I asked my friend to consider whether he is “Sanist,” so to speak — someone who tolerates every form of human diversity except diversity of the human mind. I believe this is what most of the U.S. population is today: unapologetic Sanists. And the worst part is most people don’t even know they harbor this prejudice.
Foucault, who influenced Bordo, states that society’s ruling classes do not maintain power by wielding it from above, but instead through the subtle practices of daily life which regulate our construction of space, time, desire and embodiment. “There is no need for arms, physical violence, material constraints,” Foucault said. “Just a gaze. An inspecting gaze. A gaze which each individual, under its weight, will end by interiorizing to the point that he is his own overseer, each individual thus exercising this surveillance over, and against, himself.3”
I think it is valid for me and others to talk about the oppression we experience as members of an invisible minority group, and to ask our friends and colleagues to examine whether they — however innocently and unintentionally — might harbor subconscious attitudes toward the “mentally ill” which play into our stigmatization. Because I think it is fact that we live with the only form of prejudice that is completely sanctioned, and never questioned, by nearly every sector of American society.
I think it’s critical to ask people to consider this form of unintentional prejudice, because the ways in which people act (or fail to act) as a result can make them complicit in our oppression. And unless unfounded beliefs about the “mentally ill” change, people like me will never have the privilege of reaping the opportunities that “normal” citizens do. It’s also important because the denied opportunities the “different-minded” are forced to live with can exacerbate the painful aspects of our interior experiences (depression, for example), resulting in reliance on unhealthy but seemingly necessary coping mechanisms — or in worst-case scenarios, even suicide.
Many of us “mentally ill” individuals eventually realize that people of all political persuasions often have a narrow, binocular vision — an unconscious shudder response — with us, because when we speak and act in ways that run counter to conventional norms, it scares them. It’s scary because it challenges not only the status quo but the values by which most of the Western world defines itself. Therefore much of the Western world automatically mutes and marginalizes us — branding us with diagnoses, locking us up in prisons or psych wards, increasingly limiting our rights — in order to shield ideologies they prefer to leave unexamined.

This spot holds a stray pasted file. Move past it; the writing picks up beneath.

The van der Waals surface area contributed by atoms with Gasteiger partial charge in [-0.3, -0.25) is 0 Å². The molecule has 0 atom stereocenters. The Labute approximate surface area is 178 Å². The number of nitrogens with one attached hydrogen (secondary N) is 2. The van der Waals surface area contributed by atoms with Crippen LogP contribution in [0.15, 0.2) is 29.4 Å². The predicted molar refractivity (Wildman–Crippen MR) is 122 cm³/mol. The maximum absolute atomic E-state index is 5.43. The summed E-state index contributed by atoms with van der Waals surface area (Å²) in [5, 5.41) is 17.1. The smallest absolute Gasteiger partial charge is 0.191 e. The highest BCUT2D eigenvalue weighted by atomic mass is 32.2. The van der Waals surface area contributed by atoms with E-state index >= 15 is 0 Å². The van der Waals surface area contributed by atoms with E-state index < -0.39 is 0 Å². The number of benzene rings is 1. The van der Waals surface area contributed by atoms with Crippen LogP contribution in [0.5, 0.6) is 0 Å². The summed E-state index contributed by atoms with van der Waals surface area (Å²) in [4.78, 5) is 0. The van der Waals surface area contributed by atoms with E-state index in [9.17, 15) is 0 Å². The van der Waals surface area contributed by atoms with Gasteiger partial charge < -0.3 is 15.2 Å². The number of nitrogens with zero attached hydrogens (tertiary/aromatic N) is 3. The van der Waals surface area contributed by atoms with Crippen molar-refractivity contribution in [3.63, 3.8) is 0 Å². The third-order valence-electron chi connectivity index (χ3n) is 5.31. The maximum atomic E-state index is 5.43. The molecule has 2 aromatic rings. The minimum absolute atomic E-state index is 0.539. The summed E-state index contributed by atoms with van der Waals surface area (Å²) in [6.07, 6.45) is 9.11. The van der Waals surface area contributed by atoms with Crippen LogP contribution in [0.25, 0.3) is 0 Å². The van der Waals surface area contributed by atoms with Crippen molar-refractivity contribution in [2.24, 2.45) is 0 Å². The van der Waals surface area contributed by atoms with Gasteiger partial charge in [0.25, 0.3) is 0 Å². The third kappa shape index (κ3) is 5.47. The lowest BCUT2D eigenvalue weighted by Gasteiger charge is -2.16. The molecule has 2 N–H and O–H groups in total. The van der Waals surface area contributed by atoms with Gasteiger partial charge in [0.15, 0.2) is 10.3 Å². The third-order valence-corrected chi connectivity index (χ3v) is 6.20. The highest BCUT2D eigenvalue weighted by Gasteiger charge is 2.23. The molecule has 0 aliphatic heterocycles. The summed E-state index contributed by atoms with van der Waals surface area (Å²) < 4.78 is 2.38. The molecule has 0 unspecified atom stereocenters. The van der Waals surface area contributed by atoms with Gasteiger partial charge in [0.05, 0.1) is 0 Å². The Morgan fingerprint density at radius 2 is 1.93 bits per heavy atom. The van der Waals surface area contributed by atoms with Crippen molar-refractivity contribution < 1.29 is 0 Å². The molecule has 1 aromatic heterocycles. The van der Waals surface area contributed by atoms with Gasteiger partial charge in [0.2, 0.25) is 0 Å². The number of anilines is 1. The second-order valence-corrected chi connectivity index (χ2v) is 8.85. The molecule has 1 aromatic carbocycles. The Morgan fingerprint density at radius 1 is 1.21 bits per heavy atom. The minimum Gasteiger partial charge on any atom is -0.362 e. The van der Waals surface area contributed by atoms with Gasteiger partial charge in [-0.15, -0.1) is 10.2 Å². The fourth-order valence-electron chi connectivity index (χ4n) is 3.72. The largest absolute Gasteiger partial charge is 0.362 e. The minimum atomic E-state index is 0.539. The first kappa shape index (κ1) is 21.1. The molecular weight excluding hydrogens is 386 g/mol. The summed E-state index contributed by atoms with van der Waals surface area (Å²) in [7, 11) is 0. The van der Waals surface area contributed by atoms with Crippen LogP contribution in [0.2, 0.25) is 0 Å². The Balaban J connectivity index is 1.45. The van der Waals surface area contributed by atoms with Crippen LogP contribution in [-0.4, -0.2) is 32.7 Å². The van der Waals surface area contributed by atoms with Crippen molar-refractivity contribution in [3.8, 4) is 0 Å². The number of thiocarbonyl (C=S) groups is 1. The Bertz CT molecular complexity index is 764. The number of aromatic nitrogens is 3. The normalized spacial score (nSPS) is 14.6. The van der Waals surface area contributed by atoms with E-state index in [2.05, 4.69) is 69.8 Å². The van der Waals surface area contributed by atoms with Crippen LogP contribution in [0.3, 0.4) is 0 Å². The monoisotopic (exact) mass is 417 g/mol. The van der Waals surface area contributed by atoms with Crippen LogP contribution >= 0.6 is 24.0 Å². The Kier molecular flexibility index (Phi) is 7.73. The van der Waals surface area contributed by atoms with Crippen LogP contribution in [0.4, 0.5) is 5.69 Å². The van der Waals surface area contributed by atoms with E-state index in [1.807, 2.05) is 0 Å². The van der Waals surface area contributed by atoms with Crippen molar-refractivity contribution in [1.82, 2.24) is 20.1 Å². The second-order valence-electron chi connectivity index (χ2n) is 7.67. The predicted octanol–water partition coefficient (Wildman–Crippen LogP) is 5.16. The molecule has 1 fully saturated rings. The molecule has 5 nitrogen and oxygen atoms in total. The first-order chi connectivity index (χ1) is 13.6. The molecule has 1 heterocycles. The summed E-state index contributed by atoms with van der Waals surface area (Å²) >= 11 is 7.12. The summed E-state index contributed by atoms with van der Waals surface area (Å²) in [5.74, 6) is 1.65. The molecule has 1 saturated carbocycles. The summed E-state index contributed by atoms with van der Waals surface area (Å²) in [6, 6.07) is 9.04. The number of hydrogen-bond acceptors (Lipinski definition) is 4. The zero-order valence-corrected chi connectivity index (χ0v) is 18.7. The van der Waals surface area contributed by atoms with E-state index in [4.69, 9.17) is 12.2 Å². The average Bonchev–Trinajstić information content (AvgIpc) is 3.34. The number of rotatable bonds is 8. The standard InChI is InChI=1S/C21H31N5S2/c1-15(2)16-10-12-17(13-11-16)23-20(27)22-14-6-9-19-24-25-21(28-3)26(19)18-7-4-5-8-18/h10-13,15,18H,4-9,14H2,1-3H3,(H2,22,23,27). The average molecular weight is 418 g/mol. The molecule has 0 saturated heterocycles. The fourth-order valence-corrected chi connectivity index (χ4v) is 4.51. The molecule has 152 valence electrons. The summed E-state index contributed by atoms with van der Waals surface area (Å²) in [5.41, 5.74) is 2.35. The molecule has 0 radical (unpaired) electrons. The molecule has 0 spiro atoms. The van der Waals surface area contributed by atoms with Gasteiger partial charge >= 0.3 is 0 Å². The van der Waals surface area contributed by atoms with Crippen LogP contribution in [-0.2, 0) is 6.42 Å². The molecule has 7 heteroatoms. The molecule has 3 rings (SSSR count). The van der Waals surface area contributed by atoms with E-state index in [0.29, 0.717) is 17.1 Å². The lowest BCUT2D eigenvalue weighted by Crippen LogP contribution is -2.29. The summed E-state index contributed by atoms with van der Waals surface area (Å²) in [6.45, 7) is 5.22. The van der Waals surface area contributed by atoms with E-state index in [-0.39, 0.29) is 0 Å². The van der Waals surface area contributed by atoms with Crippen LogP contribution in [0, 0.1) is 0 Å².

I believe, as Aldous Huxley once wrote, that it is society that is “profoundly abnormal,” not us, and that it is an extreme form of injustice to reduce the psychologically different to pathologized beings who are considered unfit to fully participate in the most powerful sectors of American life, including employment and politics.
But it wasn’t until I started writing this piece that I realized I have to own up to my own complicity in my oppression as well.
I originally posted the photos of self-harm because I wanted the world to gaze upon a visible symbol of the invisible pain and self-loathing I experience as a member of a disenfranchised minority group. But I have since come to realize it was not the outlet of self-harm or its visible results that enabled me to climb out of my pit of self-loathing, much less find an audience receptive to discussing “Sanism.” It was writing about my anger and oppression that provided the first, tentative steps toward renewed emotional stability as well as liberation from my internalized and externally-imposed prejudice.
Perhaps, back when I was trapped in the eating disorder treatment system and living in a highly-controlled, emotionally abusive environment, self-harm was at that time a regretful but necessary behavior that allowed me to hold onto some shred of my former self, fight against my oppressor, and affirm my right to define myself and be heard, through the only means that seemed available.
But I live in a more free environment today. Things have changed.
Now that I am outside that treatment system, when I intentionally hurt myself — whether it’s through self-harm or anorexia — I become an unwitting collaborator in my oppression. In effect I affirm, by such acts, society’s ostracizing of me. I let the powerful people who say I’m “less-than” win; through such behaviors I agree with them, even if I don’t realize it at the time. Most people who’ve engaged in anorexia know that it can produce feelings of being in control; the excessive restriction feels like an act of power and self-mastery, because you are demonstrating a degree of willpower few can sustain. One often feels, as Bordo aptly captured it, “untouchable, invulnerable, liberated.” But she also wrote, “to feel autonomous and free while harnessing body and soul to an obsessive body-practice is to serve, not transform, a social order that limits [our] possibilities.”